But embracing a radical new way of working means exactly that. Embracing it. That means you need to do it too.

There’s a special kind of small-team-magic about a startup. And whether you like it or not,  your employees will look to you as an example of how to behave. They’ll model their behaviour on yours. 

What do you think will happen if you say ‘we don’t work Fridays’ but then send a bunch of Friday emails that your team come into on Monday? It’ll only be a matter of time before they’re making themselves scarce for messages off you on an off day. And then logging on to action a few tasks. And then working a full day. Before long your well intentioned ‘four day week’ will have evaporated.

If you absolutely have to work that little bit extra, do these three things:

  • Be strict with yourself. Only log on to work on specific must-do tasks. Once they’re done, stop working.
  • Leave the team out of it. Don’t message your colleagues or book meetings. Don’t do anything that makes it obvious you were working on an off-day.
  • Keep schtum. When you’re working hard, it’s tempting to tell everyone about it. But the team don’t need to hear how you spent Sunday evening writing a paper. Or stayed up until midnight.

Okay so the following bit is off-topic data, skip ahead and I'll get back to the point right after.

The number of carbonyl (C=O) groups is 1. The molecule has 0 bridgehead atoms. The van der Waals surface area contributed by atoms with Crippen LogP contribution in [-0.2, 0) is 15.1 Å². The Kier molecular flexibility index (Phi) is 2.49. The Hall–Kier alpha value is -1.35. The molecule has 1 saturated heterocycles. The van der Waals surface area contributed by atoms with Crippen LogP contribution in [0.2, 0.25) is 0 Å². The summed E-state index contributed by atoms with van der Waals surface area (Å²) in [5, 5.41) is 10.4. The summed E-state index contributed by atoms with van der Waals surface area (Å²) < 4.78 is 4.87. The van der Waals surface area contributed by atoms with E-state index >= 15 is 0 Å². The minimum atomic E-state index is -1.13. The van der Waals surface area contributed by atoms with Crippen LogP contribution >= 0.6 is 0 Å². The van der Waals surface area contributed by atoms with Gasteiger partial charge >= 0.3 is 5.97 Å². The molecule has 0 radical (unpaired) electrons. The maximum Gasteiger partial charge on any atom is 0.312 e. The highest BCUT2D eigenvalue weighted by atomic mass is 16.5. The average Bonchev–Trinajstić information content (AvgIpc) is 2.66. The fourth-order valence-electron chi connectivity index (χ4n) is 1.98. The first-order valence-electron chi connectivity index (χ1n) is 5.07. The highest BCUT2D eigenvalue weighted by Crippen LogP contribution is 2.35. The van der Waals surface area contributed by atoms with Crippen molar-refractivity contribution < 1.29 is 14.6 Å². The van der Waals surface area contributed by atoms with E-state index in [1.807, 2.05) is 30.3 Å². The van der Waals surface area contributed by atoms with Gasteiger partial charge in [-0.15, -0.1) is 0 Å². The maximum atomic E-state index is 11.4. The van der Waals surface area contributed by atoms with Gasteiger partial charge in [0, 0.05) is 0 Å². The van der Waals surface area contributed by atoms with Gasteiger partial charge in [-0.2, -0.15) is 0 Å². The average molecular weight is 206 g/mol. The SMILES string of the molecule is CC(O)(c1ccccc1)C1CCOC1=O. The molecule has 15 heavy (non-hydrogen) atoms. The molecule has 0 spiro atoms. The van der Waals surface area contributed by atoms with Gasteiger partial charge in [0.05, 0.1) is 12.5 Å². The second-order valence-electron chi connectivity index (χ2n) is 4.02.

We don’t actually endorse any of the above.  We’d prefer you enjoyed the benefits of a four-day work week yourself. But we’re realists and know what you pesky entrepreneurial types are like. So try and ruthlessly prioritise. But if you must work on an off-day; just don’t advertise it.

The future of the four day work week

Despite evidence showing just how viable the four-day work week is, it seems the UK government is still yet to be convinced. In fact, local councils have recently been informed to cease 4 day working trials.

But that doesn’t need to be the end of the four day week dream. It just means businesses may need to take matters into their own hands.

With a healthy appetite for adventure, entrepreneurial spirit, and a can-do attitude, who better to drive the four-day-week forward than startup founders?

Guess it’s over to you…

Katie Feagan

Katie brings a wealth of experience in the talent acquisition and people space, and has held senior HR and Talent leadership roles in the broadcasting and fin-tech industries. Katie has an MBA and is a chartered member of the CIPD.

Lives the good life with her chickens and bees, often to be found at festivals, the person you need in a crisis.